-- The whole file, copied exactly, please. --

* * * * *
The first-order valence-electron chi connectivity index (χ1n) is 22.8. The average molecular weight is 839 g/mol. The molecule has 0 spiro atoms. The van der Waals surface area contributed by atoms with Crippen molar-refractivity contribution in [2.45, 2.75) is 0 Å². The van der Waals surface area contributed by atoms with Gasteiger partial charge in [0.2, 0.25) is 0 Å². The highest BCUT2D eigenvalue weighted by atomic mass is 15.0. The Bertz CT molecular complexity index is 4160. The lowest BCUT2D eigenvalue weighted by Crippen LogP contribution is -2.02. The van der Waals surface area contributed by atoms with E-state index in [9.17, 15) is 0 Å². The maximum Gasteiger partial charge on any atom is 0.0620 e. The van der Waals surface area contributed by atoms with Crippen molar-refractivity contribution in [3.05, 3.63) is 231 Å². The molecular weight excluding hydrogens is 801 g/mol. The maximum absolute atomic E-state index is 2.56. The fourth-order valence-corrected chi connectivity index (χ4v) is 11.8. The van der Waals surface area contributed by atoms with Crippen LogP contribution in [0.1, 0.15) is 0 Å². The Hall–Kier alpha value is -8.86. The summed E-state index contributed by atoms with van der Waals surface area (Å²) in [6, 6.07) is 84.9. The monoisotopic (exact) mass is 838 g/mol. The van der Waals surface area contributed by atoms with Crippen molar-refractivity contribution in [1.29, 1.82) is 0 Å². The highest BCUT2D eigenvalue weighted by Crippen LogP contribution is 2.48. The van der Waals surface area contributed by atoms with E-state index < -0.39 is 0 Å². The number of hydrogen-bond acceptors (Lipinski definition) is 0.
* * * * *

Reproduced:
The first-order valence-electron chi connectivity index (χ1n) is 22.8. The average molecular weight is 839 g/mol. The molecule has 0 spiro atoms. The van der Waals surface area contributed by atoms with Crippen molar-refractivity contribution in [2.45, 2.75) is 0 Å². The van der Waals surface area contributed by atoms with Gasteiger partial charge in [0.2, 0.25) is 0 Å². The highest BCUT2D eigenvalue weighted by atomic mass is 15.0. The Bertz CT molecular complexity index is 4160. The lowest BCUT2D eigenvalue weighted by Crippen LogP contribution is -2.02. The van der Waals surface area contributed by atoms with E-state index in [9.17, 15) is 0 Å². The maximum Gasteiger partial charge on any atom is 0.0620 e. The van der Waals surface area contributed by atoms with Crippen molar-refractivity contribution in [3.05, 3.63) is 231 Å². The molecular weight excluding hydrogens is 801 g/mol. The maximum absolute atomic E-state index is 2.56. The fourth-order valence-corrected chi connectivity index (χ4v) is 11.8. The van der Waals surface area contributed by atoms with Crippen LogP contribution in [0.1, 0.15) is 0 Å². The Hall–Kier alpha value is -8.86. The summed E-state index contributed by atoms with van der Waals surface area (Å²) in [6, 6.07) is 84.9. The monoisotopic (exact) mass is 838 g/mol. The van der Waals surface area contributed by atoms with Crippen molar-refractivity contribution in [1.29, 1.82) is 0 Å². The highest BCUT2D eigenvalue weighted by Crippen LogP contribution is 2.48. The van der Waals surface area contributed by atoms with E-state index < -0.39 is 0 Å². The number of hydrogen-bond acceptors (Lipinski definition) is 0.